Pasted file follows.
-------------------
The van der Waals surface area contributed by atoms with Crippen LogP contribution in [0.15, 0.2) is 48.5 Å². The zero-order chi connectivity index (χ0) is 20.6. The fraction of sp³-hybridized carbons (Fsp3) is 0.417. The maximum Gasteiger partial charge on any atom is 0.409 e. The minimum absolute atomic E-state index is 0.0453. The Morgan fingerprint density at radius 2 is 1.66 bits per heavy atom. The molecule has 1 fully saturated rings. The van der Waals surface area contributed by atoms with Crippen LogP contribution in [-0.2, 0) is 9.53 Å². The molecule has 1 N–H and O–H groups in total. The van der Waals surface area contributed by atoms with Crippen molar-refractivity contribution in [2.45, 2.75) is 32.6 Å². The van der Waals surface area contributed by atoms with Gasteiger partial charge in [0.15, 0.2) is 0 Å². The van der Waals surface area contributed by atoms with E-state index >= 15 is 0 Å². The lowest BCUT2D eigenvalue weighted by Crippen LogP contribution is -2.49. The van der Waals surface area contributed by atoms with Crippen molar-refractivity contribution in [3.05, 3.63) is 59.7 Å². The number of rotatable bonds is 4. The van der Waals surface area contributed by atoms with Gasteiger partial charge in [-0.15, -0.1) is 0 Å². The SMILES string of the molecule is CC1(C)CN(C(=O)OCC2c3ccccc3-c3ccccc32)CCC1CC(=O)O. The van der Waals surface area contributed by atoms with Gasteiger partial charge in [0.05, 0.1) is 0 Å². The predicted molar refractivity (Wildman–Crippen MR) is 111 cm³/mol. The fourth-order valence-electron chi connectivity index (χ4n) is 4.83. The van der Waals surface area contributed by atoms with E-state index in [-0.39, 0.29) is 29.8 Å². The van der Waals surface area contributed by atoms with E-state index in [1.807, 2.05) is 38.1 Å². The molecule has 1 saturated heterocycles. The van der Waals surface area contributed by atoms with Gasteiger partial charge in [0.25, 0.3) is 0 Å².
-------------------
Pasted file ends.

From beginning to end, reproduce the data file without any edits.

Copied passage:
The van der Waals surface area contributed by atoms with Crippen LogP contribution in [0.15, 0.2) is 48.5 Å². The zero-order chi connectivity index (χ0) is 20.6. The fraction of sp³-hybridized carbons (Fsp3) is 0.417. The maximum Gasteiger partial charge on any atom is 0.409 e. The minimum absolute atomic E-state index is 0.0453. The Morgan fingerprint density at radius 2 is 1.66 bits per heavy atom. The molecule has 1 fully saturated rings. The van der Waals surface area contributed by atoms with Crippen LogP contribution in [-0.2, 0) is 9.53 Å². The molecule has 1 N–H and O–H groups in total. The van der Waals surface area contributed by atoms with Crippen molar-refractivity contribution in [2.45, 2.75) is 32.6 Å². The van der Waals surface area contributed by atoms with Gasteiger partial charge in [0.15, 0.2) is 0 Å². The van der Waals surface area contributed by atoms with E-state index >= 15 is 0 Å². The lowest BCUT2D eigenvalue weighted by Crippen LogP contribution is -2.49. The van der Waals surface area contributed by atoms with Crippen molar-refractivity contribution in [3.05, 3.63) is 59.7 Å². The number of rotatable bonds is 4. The van der Waals surface area contributed by atoms with Gasteiger partial charge in [-0.15, -0.1) is 0 Å². The SMILES string of the molecule is CC1(C)CN(C(=O)OCC2c3ccccc3-c3ccccc32)CCC1CC(=O)O. The van der Waals surface area contributed by atoms with Gasteiger partial charge in [0.05, 0.1) is 0 Å². The predicted molar refractivity (Wildman–Crippen MR) is 111 cm³/mol. The fourth-order valence-electron chi connectivity index (χ4n) is 4.83. The van der Waals surface area contributed by atoms with E-state index in [-0.39, 0.29) is 29.8 Å². The van der Waals surface area contributed by atoms with E-state index in [1.807, 2.05) is 38.1 Å². The molecule has 1 saturated heterocycles. The van der Waals surface area contributed by atoms with Gasteiger partial charge in [0.25, 0.3) is 0 Å².